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Water Rights, Markets, and Changing Ecological Conditions

22 Pages Posted: 18 Feb 2012 Last revised: 4 May 2014

Jonathan H. Adler

Case Western Reserve University School of Law; PERC - Property and Environment Research Center

Date Written: February 15, 2012

Abstract

Conventional environmentalist thought is suspicious of private markets and property rights. The prospect of global climate change, and consequent ecological disruptions, has fueled the call for additional limitations on private markets and property rights. This essay, written for the Environmental Law Symposium on 21st Century Water Law, presents an alternative view. Specifically, this essay briefly explains why environmental problems generally, and the prospect of changing environmental conditions such as those brought about by climate change in particular, do not counsel further restrictions on private property rights and markets. To the contrary, the prospect of significant environmental changes strengthens the case for greater reliance on property rights and market institutions to address environmental problems, such as the management of fresh water resources.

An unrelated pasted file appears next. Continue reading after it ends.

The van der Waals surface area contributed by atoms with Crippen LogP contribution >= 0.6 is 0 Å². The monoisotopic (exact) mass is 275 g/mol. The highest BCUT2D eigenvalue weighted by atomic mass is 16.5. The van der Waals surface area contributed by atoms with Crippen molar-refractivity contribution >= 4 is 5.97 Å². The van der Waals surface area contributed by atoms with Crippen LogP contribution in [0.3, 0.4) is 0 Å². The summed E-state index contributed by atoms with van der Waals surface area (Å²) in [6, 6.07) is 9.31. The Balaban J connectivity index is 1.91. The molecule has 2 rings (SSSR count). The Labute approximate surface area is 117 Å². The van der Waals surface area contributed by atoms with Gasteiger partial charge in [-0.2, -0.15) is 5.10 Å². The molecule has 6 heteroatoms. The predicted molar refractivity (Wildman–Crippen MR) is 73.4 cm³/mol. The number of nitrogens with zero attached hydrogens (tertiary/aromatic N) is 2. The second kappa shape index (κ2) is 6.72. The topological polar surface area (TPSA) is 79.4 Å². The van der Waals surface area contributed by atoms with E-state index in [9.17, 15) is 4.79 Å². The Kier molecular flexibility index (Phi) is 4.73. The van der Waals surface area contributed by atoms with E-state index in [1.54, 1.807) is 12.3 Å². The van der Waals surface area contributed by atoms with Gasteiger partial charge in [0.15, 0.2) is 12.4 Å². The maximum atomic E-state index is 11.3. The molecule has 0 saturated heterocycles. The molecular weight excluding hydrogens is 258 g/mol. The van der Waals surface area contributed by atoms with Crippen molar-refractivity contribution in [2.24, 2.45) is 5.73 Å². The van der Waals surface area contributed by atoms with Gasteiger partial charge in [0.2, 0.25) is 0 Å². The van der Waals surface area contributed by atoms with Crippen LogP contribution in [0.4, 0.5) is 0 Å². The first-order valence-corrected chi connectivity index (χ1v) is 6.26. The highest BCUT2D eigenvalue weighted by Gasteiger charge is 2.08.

Keywords: environmental protection, markets, property rights, the commons, conservation, water rights, water markets, climate change, global warming, climate adaptation

JEL Classification: K32, K23

Suggested Citation

Adler, Jonathan H., Water Rights, Markets, and Changing Ecological Conditions (February 15, 2012). Environmental Law, Vol. 42, No. 93, 2012; Case Legal Studies Research Paper No. 2012-6. Available at SSRN: https://ssrn.com/abstract=2005845

Jonathan H. Adler (Contact Author)

Case Western Reserve University School of Law ( email )

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Cleveland, OH 44106-7148
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216-368-2535 (Phone)
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HOME PAGE: http://www.jhadler.net

PERC - Property and Environment Research Center

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